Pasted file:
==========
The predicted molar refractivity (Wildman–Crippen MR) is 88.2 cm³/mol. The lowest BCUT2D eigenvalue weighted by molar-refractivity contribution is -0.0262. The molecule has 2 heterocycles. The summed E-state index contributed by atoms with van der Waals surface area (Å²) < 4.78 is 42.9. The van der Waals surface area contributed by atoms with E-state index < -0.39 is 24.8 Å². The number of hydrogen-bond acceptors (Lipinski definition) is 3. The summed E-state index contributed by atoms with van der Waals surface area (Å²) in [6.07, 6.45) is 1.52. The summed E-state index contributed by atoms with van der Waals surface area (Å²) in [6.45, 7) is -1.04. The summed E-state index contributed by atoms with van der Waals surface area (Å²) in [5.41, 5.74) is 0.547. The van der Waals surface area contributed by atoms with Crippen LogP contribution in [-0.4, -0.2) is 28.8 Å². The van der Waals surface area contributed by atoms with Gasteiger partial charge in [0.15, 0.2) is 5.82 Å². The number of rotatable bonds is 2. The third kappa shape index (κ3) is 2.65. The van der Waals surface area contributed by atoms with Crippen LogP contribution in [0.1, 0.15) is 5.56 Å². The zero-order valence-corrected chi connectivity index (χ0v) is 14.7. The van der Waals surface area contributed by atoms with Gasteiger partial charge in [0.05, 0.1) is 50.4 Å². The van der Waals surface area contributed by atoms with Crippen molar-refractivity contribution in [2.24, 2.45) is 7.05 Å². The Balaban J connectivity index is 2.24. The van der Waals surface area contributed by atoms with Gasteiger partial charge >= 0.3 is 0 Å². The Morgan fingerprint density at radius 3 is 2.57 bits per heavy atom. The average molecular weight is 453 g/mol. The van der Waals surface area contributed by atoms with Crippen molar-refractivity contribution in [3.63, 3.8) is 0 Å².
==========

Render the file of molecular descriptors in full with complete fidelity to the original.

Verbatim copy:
The predicted molar refractivity (Wildman–Crippen MR) is 88.2 cm³/mol. The lowest BCUT2D eigenvalue weighted by molar-refractivity contribution is -0.0262. The molecule has 2 heterocycles. The summed E-state index contributed by atoms with van der Waals surface area (Å²) < 4.78 is 42.9. The van der Waals surface area contributed by atoms with E-state index < -0.39 is 24.8 Å². The number of hydrogen-bond acceptors (Lipinski definition) is 3. The summed E-state index contributed by atoms with van der Waals surface area (Å²) in [6.07, 6.45) is 1.52. The summed E-state index contributed by atoms with van der Waals surface area (Å²) in [6.45, 7) is -1.04. The summed E-state index contributed by atoms with van der Waals surface area (Å²) in [5.41, 5.74) is 0.547. The van der Waals surface area contributed by atoms with Crippen LogP contribution in [-0.4, -0.2) is 28.8 Å². The van der Waals surface area contributed by atoms with Gasteiger partial charge in [0.15, 0.2) is 5.82 Å². The number of rotatable bonds is 2. The third kappa shape index (κ3) is 2.65. The van der Waals surface area contributed by atoms with Crippen LogP contribution in [0.1, 0.15) is 5.56 Å². The zero-order valence-corrected chi connectivity index (χ0v) is 14.7. The van der Waals surface area contributed by atoms with Gasteiger partial charge in [0.05, 0.1) is 50.4 Å². The van der Waals surface area contributed by atoms with Crippen molar-refractivity contribution in [2.24, 2.45) is 7.05 Å². The Balaban J connectivity index is 2.24. The van der Waals surface area contributed by atoms with Gasteiger partial charge >= 0.3 is 0 Å². The Morgan fingerprint density at radius 3 is 2.57 bits per heavy atom. The average molecular weight is 453 g/mol. The van der Waals surface area contributed by atoms with Crippen molar-refractivity contribution in [3.63, 3.8) is 0 Å².